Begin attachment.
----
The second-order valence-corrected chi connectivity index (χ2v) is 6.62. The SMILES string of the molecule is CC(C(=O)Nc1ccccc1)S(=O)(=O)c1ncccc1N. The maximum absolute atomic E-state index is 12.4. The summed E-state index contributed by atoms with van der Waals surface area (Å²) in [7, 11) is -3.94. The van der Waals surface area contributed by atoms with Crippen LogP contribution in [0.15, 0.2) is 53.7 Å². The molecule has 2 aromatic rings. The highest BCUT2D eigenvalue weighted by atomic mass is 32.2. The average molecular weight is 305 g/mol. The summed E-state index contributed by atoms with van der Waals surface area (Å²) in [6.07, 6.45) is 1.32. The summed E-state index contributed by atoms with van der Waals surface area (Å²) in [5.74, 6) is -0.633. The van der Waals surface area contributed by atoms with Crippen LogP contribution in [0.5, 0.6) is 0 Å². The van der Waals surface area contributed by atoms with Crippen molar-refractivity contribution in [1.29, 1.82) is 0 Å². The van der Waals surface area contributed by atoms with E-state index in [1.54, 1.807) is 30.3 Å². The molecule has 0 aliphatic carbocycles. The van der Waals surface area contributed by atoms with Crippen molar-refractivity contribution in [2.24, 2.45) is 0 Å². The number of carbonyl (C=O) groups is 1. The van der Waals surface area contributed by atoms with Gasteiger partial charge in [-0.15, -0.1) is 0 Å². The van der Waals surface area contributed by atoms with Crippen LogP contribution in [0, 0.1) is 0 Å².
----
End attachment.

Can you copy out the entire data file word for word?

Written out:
The second-order valence-corrected chi connectivity index (χ2v) is 6.62. The SMILES string of the molecule is CC(C(=O)Nc1ccccc1)S(=O)(=O)c1ncccc1N. The maximum absolute atomic E-state index is 12.4. The summed E-state index contributed by atoms with van der Waals surface area (Å²) in [7, 11) is -3.94. The van der Waals surface area contributed by atoms with Crippen LogP contribution in [0.15, 0.2) is 53.7 Å². The molecule has 2 aromatic rings. The highest BCUT2D eigenvalue weighted by atomic mass is 32.2. The average molecular weight is 305 g/mol. The summed E-state index contributed by atoms with van der Waals surface area (Å²) in [6.07, 6.45) is 1.32. The summed E-state index contributed by atoms with van der Waals surface area (Å²) in [5.74, 6) is -0.633. The van der Waals surface area contributed by atoms with Crippen LogP contribution in [0.5, 0.6) is 0 Å². The van der Waals surface area contributed by atoms with Crippen molar-refractivity contribution in [1.29, 1.82) is 0 Å². The van der Waals surface area contributed by atoms with E-state index in [1.54, 1.807) is 30.3 Å². The molecule has 0 aliphatic carbocycles. The van der Waals surface area contributed by atoms with Crippen molar-refractivity contribution in [2.24, 2.45) is 0 Å². The number of carbonyl (C=O) groups is 1. The van der Waals surface area contributed by atoms with Gasteiger partial charge in [-0.15, -0.1) is 0 Å². The van der Waals surface area contributed by atoms with Crippen LogP contribution in [0, 0.1) is 0 Å².